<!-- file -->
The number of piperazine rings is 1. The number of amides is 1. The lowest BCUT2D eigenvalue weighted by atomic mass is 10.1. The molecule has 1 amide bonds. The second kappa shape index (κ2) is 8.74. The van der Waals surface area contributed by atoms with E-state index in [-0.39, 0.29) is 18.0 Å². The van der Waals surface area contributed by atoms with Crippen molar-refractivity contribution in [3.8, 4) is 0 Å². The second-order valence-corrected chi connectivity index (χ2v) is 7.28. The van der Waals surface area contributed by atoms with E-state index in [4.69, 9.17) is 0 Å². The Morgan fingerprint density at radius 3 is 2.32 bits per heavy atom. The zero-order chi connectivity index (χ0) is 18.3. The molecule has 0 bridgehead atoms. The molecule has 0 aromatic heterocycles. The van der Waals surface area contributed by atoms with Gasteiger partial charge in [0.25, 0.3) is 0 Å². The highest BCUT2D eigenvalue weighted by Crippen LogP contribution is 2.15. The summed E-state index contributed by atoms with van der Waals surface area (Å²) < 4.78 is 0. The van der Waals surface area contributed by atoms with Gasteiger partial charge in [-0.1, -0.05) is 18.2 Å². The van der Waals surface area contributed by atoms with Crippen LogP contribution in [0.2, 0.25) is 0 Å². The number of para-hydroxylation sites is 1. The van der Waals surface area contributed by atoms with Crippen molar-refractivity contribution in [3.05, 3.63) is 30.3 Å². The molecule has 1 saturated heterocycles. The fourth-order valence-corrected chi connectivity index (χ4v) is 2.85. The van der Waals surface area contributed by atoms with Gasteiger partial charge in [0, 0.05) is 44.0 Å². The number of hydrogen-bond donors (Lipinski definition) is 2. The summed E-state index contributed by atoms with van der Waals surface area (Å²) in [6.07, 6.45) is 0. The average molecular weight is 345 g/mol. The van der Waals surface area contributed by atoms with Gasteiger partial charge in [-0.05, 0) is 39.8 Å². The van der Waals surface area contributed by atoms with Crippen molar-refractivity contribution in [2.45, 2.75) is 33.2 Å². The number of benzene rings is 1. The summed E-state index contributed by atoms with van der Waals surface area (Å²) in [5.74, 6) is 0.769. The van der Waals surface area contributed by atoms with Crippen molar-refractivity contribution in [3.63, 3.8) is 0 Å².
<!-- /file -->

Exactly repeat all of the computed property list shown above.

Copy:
The number of piperazine rings is 1. The number of amides is 1. The lowest BCUT2D eigenvalue weighted by atomic mass is 10.1. The molecule has 1 amide bonds. The second kappa shape index (κ2) is 8.74. The van der Waals surface area contributed by atoms with E-state index in [-0.39, 0.29) is 18.0 Å². The van der Waals surface area contributed by atoms with Crippen molar-refractivity contribution in [3.8, 4) is 0 Å². The second-order valence-corrected chi connectivity index (χ2v) is 7.28. The van der Waals surface area contributed by atoms with E-state index in [4.69, 9.17) is 0 Å². The Morgan fingerprint density at radius 3 is 2.32 bits per heavy atom. The zero-order chi connectivity index (χ0) is 18.3. The molecule has 0 bridgehead atoms. The molecule has 0 aromatic heterocycles. The van der Waals surface area contributed by atoms with Gasteiger partial charge in [0.25, 0.3) is 0 Å². The highest BCUT2D eigenvalue weighted by Crippen LogP contribution is 2.15. The summed E-state index contributed by atoms with van der Waals surface area (Å²) < 4.78 is 0. The van der Waals surface area contributed by atoms with Gasteiger partial charge in [-0.1, -0.05) is 18.2 Å². The van der Waals surface area contributed by atoms with Crippen LogP contribution in [0.2, 0.25) is 0 Å². The number of para-hydroxylation sites is 1. The van der Waals surface area contributed by atoms with Crippen molar-refractivity contribution in [3.05, 3.63) is 30.3 Å². The molecule has 1 saturated heterocycles. The fourth-order valence-corrected chi connectivity index (χ4v) is 2.85. The van der Waals surface area contributed by atoms with Gasteiger partial charge in [0, 0.05) is 44.0 Å². The number of hydrogen-bond donors (Lipinski definition) is 2. The summed E-state index contributed by atoms with van der Waals surface area (Å²) in [6.07, 6.45) is 0. The average molecular weight is 345 g/mol. The van der Waals surface area contributed by atoms with Gasteiger partial charge in [-0.05, 0) is 39.8 Å². The van der Waals surface area contributed by atoms with Crippen molar-refractivity contribution in [2.45, 2.75) is 33.2 Å². The number of benzene rings is 1. The summed E-state index contributed by atoms with van der Waals surface area (Å²) in [5.74, 6) is 0.769. The van der Waals surface area contributed by atoms with Crippen molar-refractivity contribution in [3.63, 3.8) is 0 Å².